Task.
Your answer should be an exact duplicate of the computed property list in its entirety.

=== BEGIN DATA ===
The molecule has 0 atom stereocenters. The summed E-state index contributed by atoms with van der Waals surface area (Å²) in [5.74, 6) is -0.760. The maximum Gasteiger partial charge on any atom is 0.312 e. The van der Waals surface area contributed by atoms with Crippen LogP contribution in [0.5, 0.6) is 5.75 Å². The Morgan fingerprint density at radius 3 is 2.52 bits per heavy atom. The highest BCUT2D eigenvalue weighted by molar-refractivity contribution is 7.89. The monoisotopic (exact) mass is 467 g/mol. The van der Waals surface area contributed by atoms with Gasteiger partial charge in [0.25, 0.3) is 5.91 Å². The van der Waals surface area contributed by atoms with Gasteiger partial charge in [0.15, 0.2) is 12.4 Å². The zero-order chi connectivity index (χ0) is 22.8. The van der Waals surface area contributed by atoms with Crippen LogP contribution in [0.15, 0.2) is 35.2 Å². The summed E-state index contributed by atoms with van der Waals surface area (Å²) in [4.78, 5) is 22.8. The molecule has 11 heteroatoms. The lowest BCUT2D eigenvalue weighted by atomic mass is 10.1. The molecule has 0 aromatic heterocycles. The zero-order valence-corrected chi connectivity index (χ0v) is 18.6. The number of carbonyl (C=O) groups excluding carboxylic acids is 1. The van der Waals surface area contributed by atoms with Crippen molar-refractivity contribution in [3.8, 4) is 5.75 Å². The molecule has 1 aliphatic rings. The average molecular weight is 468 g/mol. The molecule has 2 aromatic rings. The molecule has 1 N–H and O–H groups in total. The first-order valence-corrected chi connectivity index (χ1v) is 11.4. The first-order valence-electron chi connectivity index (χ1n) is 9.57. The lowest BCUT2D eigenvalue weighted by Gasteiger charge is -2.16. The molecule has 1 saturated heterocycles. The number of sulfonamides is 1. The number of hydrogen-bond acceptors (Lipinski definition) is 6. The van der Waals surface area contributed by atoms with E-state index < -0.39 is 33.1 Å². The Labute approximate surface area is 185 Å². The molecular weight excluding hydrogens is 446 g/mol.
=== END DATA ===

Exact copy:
The molecule has 0 atom stereocenters. The summed E-state index contributed by atoms with van der Waals surface area (Å²) in [5.74, 6) is -0.760. The maximum Gasteiger partial charge on any atom is 0.312 e. The van der Waals surface area contributed by atoms with Crippen LogP contribution in [0.5, 0.6) is 5.75 Å². The Morgan fingerprint density at radius 3 is 2.52 bits per heavy atom. The highest BCUT2D eigenvalue weighted by molar-refractivity contribution is 7.89. The monoisotopic (exact) mass is 467 g/mol. The van der Waals surface area contributed by atoms with Gasteiger partial charge in [0.25, 0.3) is 5.91 Å². The van der Waals surface area contributed by atoms with Gasteiger partial charge in [0.15, 0.2) is 12.4 Å². The zero-order chi connectivity index (χ0) is 22.8. The van der Waals surface area contributed by atoms with Crippen LogP contribution in [0.15, 0.2) is 35.2 Å². The summed E-state index contributed by atoms with van der Waals surface area (Å²) in [4.78, 5) is 22.8. The molecule has 11 heteroatoms. The lowest BCUT2D eigenvalue weighted by atomic mass is 10.1. The molecule has 0 aromatic heterocycles. The zero-order valence-corrected chi connectivity index (χ0v) is 18.6. The number of carbonyl (C=O) groups excluding carboxylic acids is 1. The van der Waals surface area contributed by atoms with Crippen molar-refractivity contribution in [3.8, 4) is 5.75 Å². The molecule has 1 aliphatic rings. The average molecular weight is 468 g/mol. The molecule has 2 aromatic rings. The molecule has 1 N–H and O–H groups in total. The first-order valence-corrected chi connectivity index (χ1v) is 11.4. The first-order valence-electron chi connectivity index (χ1n) is 9.57. The lowest BCUT2D eigenvalue weighted by Gasteiger charge is -2.16. The molecule has 1 saturated heterocycles. The number of sulfonamides is 1. The number of hydrogen-bond acceptors (Lipinski definition) is 6. The van der Waals surface area contributed by atoms with E-state index < -0.39 is 33.1 Å². The Labute approximate surface area is 185 Å². The molecular weight excluding hydrogens is 446 g/mol.